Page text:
The court saw it differently. Noting that relevance is “construed broadly,” the court found that native-format files might reveal “who [had] accessed the application information,” which “could be relevant to whether that person should have investigated further.”

But MetLife’s argument had yet another problem: its “production was not consistent with what the parties discussed at the beginning of discovery.” The report summarizing their initial discovery planning meeting noted that “all ESI produced electronically will be produced in native format to the extent possible.”

Considering Rule 34, the potential relevance of information obtained through native-format production, and the parties’ agreement, the court granted Lindsey’s motion to compel production of native-format files. It also ordered MetLife to pay the reasonable expenses associated with the motion, including attorneys’ fees.

The court did not, however, order MetLife to produce all metadata associated with the files. Why not? As it pointed out, “metadata must be specifically requested in advance, and [Lindsey] did not do that.” Therefore, while producing native-format files would “inevitably result in the exchange of some metadata,” the court did not require production of additional metadata.

Tips for Obtaining Native-Format Production With Metadata

If you’re trying to get at least a portion of your ediscovery in native format, follow these tips to increase your chances of success.

Determine which file types you must have in native format. You may want to choose your battles; not all file types provide useful additional information in native format. Remember too that you may be asked to produce files in the same format that you request them in, so be reasonable for your own sake.

That said, for some files, reducing them to a quasi-paper format like PDF or TIFF depletes them of much of their functionality. If you’re looking at data from spreadsheets or databases, an image file won’t tell you anything about the data, formulas, or fields underlying the values you see. Producing that data in PDF is essentially the same as printing out a hard copy: helpful, perhaps, for gaining an overview, but useless in assessing the actual information you can see.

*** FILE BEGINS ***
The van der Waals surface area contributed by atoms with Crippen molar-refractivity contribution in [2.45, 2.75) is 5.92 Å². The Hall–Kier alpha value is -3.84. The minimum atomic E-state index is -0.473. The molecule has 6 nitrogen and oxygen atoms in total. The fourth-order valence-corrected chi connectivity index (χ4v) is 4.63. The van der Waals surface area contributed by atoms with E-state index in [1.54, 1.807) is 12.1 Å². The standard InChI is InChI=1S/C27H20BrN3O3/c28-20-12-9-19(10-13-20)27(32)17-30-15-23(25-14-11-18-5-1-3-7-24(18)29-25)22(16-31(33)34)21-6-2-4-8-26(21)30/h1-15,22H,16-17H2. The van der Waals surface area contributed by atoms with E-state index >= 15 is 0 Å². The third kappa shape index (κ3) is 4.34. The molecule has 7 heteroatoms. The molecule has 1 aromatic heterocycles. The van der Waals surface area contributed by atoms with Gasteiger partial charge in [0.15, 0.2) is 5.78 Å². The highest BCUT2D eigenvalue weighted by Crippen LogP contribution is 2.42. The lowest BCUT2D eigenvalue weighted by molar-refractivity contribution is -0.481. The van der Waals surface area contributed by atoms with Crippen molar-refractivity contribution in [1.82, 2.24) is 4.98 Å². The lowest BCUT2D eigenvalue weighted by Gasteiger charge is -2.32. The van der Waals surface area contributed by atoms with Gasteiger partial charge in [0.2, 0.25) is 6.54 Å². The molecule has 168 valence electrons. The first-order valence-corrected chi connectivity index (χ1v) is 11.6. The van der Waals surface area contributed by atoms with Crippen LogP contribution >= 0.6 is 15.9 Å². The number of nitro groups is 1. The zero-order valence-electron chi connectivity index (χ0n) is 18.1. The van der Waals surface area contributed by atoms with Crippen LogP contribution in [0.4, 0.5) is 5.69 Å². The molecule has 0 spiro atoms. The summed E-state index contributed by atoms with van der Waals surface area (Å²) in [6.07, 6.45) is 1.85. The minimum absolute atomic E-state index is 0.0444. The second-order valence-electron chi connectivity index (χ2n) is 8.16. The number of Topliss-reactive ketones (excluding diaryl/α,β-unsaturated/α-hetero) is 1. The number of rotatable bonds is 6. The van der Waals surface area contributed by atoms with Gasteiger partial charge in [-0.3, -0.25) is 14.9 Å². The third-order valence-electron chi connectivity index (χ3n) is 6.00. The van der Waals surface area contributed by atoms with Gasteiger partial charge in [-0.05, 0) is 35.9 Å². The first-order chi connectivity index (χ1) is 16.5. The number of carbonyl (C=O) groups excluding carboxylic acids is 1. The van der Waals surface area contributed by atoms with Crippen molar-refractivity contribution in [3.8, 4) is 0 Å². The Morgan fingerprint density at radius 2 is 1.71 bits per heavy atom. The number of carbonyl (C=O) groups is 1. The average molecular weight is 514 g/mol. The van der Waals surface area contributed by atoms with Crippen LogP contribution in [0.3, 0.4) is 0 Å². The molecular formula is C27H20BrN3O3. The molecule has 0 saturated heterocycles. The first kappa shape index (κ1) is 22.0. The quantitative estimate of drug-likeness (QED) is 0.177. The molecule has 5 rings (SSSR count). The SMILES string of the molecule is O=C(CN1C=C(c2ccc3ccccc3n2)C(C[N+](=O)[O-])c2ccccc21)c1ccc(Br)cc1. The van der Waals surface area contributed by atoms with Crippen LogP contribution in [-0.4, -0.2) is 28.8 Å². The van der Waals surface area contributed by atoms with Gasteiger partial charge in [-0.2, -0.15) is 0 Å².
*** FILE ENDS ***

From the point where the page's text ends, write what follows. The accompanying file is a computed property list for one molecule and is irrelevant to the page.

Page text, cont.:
And, if you’re looking at website and social media evidence, you really don’t have much of a choice. Native-format files are critical. Screenshots and PDFs don’t capture linked pages, dynamic content such as videos, or contextual information about how conversations or pages are related to one another.

When it matters, insist on native format from the very beginning of your case.

Seek an agreement for native-format production, at least for key file types. Learn from Lindsey, who prevailed here in part because of the written agreement calling for production in native format. Negotiate for native-format production of critical ESI during your Rule 26(f) conference, and be sure to reduce that agreement to writing. That means you need to go into your Rule 26(f) conference prepared to explain why native format is necessary or relevant to interpreting certain types of data. Because too many litigants approach these pre-trial conferences as mere warmups, you may catch your opponent off-guard, but don’t count on it.

Specify that you’re asking for native-format production in each document request where it’s critical. Make sure your document requests close the loop: specifically request production of ESI in its native format, as it was originally created and maintained, with all metadata intact.

If you need additional metadata, specifically request it. As the court pointed out, metadata is separate from native-format production. If metadata is important to your analysis of data, be sure you explicitly request it at the outset.

Educate the court about why native format is important for the evidence you seek. Courts love to remind litigants that they have broad discretion in deciding discovery disputes. And they’re not wrong. Stack the deck in your favor by educating the court about why the form of production matters and what information is lost in a quasi-paper production. Don’t just assume that your judge will understand why native-format production is important to your case; spell it out so you can benefit from the court’s discretion.

When you’re dealing with website or social media evidence, you really can’t make do with PDFs, TIFFs, or other static image capture methods. You need to receive true native-format web archives.